The diagrams show some of the scenarios that have come from detailed analysis of different types of flooding, over different timescales, with different assumptions about temperature changes, different assumptions about population growth, and different assumptions about whether or not we continue to invest in defences – structural schemes. Overall, it is estimated that the damages from flooding from all sources would increase in the UK from some £1.1Bn to £1.7Bn per annum by the 2080s when some of our children will still be alive, and to £2.8Bn if there is a 4 degree change. That is an average; in any one year the damage could be much worse, and the impact on non-property damage almost inestimable. We would expect, by 2080, that the current 1.8 million people who live with a 1 in 75 year flood event threatening them, would grow to 2.5million or 3.5 million people for 2 degrees or 4 degrees respectively. The number of properties at risk if we only adapt in the way we are doing now will increase (for a 75 year return period event) by 20% for 2 degrees, by 50% for 4 degrees, and by 90% at the H++ scenario – runaway change. We will lose more electricity substations, roads, railway lines and stations, food producing land, shops, factories and houses than before. As ever, it is the most deprived communities that seem likely to experience the greatest damage. By the 2080s, with the same assumptions the figures are 40%, 93% and 120%.
Sea level has probably already risen by 19cm from 1901 to 2013, with a recent acceleration, and even higher rates if we look at satellite results. The figures for the future, by 2300, are complicated, but could be as high as 3 metres or more. Some areas are still lower, as a result of isostatic rebound after the ice age, but the UK south and east of England are probably sinking. High water levels appear to be increasing in many areas of Europe. For fun, I am showing you the implications for flooding in the UK; reality could be lower, again if we do nothing about climate change.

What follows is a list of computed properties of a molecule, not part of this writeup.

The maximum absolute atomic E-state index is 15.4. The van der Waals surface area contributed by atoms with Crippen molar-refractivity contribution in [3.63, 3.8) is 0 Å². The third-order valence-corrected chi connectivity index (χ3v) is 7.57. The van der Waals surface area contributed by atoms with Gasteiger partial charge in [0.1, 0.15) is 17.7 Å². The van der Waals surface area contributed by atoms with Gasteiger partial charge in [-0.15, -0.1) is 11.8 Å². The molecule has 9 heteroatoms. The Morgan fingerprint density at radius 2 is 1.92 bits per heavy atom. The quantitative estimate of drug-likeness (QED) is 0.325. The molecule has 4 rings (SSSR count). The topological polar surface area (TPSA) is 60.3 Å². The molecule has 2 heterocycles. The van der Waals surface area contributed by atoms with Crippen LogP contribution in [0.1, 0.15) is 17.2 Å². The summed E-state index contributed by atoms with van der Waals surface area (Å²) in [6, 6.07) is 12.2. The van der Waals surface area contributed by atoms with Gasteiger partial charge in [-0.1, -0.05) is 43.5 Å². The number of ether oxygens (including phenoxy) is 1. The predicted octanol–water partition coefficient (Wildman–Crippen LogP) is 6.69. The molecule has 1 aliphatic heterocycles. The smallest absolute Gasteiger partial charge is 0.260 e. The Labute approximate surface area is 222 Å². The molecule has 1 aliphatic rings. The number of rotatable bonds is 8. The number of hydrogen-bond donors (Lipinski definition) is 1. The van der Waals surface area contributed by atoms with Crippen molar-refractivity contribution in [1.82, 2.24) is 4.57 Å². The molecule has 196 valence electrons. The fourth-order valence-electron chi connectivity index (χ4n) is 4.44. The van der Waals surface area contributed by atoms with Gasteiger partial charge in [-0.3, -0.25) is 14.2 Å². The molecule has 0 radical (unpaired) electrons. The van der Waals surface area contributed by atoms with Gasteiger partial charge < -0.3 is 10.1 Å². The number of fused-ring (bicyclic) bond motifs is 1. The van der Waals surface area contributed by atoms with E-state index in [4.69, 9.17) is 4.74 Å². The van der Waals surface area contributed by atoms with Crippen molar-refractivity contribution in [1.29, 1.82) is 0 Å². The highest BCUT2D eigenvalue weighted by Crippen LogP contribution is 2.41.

Will any or all of the flood adaptation methods work? I am pessimistic. We might, if we take things seriously but continue to adapt in the way we are doing today, be able to adapt to reduce the flood risk for the 2 degree temperature scenario. But beyond that, the effects are likely to be unstoppable. With a 4 degree change, we will need to step up our investment in a variety of flood-proofing methods, including defences, managed retreat on the coast, catchment management to reduce runoff, and urban runoff management through SUDS, very dramatically to be able to reduce the risk. We MUST stop building on floodplains. And much of this response will have to be by centralised authorities as they are not something to which individuals can respond effectively to the most extreme events. Retrofitting property is appropriate in the short term, but cannot replace more strategic moves such as spatial planning – avoiding building on floodplains. There is a long lead time, and we are bedevilled by communication problems and ridiculous arguments.
Finally, London. Without the Thames barrier, areas below a substantial storm surge's theoretical limits are South Bank, Shakespeare's Globe, Tate Modern, Waterloo, the Westminster Parliament (which is known to have flooded in 1236, as men apparently rowed around the Great Hall in boats), Buckingham Palace, Charing Cross, Tate Britain and a good chunk of the underground; Bank, the City and theatre land could be affected too. Will this happen?
In case that is not enough, the most terrifying research into flooding that I have seen relates to underground shopping malls, in Japanese cities. Here we see analysis of the water depths and velocities that are enough to sweep people, particularly elderly Professors, off our feet. This final map, ladies and gentlemen, is a map of the timing of death of elderly women, who would struggle the most to escape the rising waters that would arrive whilst they trawled the rails of the boutiques. I hope our politicians, developers and planners will bear this in mind when they apply for, and permit, future developments in and under our floodplains.
© Professor Carolyn Roberts, 2015